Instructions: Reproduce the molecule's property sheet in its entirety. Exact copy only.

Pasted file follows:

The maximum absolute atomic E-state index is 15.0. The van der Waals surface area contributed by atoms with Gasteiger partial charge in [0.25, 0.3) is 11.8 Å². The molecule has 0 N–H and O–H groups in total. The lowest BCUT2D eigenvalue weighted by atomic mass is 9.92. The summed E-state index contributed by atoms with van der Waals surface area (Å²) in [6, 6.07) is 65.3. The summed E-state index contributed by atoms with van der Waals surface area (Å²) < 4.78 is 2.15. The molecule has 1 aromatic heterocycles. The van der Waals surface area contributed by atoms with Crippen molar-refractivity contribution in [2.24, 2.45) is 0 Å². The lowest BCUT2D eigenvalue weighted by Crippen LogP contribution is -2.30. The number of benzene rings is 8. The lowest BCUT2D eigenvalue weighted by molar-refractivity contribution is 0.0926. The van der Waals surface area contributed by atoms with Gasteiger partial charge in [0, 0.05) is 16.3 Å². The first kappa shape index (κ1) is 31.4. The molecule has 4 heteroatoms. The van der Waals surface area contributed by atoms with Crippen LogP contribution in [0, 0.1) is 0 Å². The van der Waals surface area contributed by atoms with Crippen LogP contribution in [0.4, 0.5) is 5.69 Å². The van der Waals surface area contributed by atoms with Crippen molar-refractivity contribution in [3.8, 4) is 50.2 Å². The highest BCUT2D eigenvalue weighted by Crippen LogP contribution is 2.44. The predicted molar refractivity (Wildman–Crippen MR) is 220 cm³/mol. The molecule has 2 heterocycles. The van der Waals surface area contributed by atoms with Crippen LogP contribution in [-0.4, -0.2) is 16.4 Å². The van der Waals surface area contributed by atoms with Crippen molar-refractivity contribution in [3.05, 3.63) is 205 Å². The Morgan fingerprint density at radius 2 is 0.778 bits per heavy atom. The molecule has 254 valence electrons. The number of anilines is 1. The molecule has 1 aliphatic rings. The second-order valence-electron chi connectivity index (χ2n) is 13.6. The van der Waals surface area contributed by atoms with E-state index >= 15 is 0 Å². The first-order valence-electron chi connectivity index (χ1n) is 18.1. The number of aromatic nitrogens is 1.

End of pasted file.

The maximum absolute atomic E-state index is 15.0. The van der Waals surface area contributed by atoms with Gasteiger partial charge in [0.25, 0.3) is 11.8 Å². The molecule has 0 N–H and O–H groups in total. The lowest BCUT2D eigenvalue weighted by atomic mass is 9.92. The summed E-state index contributed by atoms with van der Waals surface area (Å²) in [6, 6.07) is 65.3. The summed E-state index contributed by atoms with van der Waals surface area (Å²) < 4.78 is 2.15. The molecule has 1 aromatic heterocycles. The van der Waals surface area contributed by atoms with Crippen molar-refractivity contribution in [2.24, 2.45) is 0 Å². The lowest BCUT2D eigenvalue weighted by Crippen LogP contribution is -2.30. The number of benzene rings is 8. The lowest BCUT2D eigenvalue weighted by molar-refractivity contribution is 0.0926. The van der Waals surface area contributed by atoms with Gasteiger partial charge in [0, 0.05) is 16.3 Å². The first kappa shape index (κ1) is 31.4. The molecule has 4 heteroatoms. The van der Waals surface area contributed by atoms with Crippen LogP contribution in [0, 0.1) is 0 Å². The van der Waals surface area contributed by atoms with Crippen LogP contribution in [0.4, 0.5) is 5.69 Å². The van der Waals surface area contributed by atoms with Crippen molar-refractivity contribution in [3.8, 4) is 50.2 Å². The highest BCUT2D eigenvalue weighted by Crippen LogP contribution is 2.44. The predicted molar refractivity (Wildman–Crippen MR) is 220 cm³/mol. The molecule has 2 heterocycles. The van der Waals surface area contributed by atoms with Crippen LogP contribution in [-0.4, -0.2) is 16.4 Å². The van der Waals surface area contributed by atoms with Crippen molar-refractivity contribution in [3.05, 3.63) is 205 Å². The Morgan fingerprint density at radius 2 is 0.778 bits per heavy atom. The molecule has 254 valence electrons. The number of anilines is 1. The molecule has 1 aliphatic rings. The second-order valence-electron chi connectivity index (χ2n) is 13.6. The van der Waals surface area contributed by atoms with E-state index >= 15 is 0 Å². The first-order valence-electron chi connectivity index (χ1n) is 18.1. The number of aromatic nitrogens is 1.